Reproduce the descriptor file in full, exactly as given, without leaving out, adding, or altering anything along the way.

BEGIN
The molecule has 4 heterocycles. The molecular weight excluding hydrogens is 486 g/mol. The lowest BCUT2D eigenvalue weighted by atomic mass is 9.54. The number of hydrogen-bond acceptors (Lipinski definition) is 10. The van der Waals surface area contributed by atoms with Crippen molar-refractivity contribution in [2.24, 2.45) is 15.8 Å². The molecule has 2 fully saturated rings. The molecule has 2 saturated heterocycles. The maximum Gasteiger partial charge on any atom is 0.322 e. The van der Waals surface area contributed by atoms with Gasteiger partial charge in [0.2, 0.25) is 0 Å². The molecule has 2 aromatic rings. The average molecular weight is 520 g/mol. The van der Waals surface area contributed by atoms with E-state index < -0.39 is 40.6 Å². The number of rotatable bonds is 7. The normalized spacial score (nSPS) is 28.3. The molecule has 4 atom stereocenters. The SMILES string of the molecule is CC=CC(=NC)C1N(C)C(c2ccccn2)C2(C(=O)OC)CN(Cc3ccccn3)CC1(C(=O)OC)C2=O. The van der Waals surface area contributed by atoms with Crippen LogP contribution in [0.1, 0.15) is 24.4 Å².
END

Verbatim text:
The molecule has 4 heterocycles. The molecular weight excluding hydrogens is 486 g/mol. The lowest BCUT2D eigenvalue weighted by atomic mass is 9.54. The number of hydrogen-bond acceptors (Lipinski definition) is 10. The van der Waals surface area contributed by atoms with Crippen molar-refractivity contribution in [2.24, 2.45) is 15.8 Å². The molecule has 2 fully saturated rings. The molecule has 2 saturated heterocycles. The maximum Gasteiger partial charge on any atom is 0.322 e. The van der Waals surface area contributed by atoms with Gasteiger partial charge in [0.2, 0.25) is 0 Å². The molecule has 2 aromatic rings. The average molecular weight is 520 g/mol. The van der Waals surface area contributed by atoms with E-state index < -0.39 is 40.6 Å². The number of rotatable bonds is 7. The normalized spacial score (nSPS) is 28.3. The molecule has 4 atom stereocenters. The SMILES string of the molecule is CC=CC(=NC)C1N(C)C(c2ccccn2)C2(C(=O)OC)CN(Cc3ccccn3)CC1(C(=O)OC)C2=O. The van der Waals surface area contributed by atoms with Crippen LogP contribution in [0.1, 0.15) is 24.4 Å².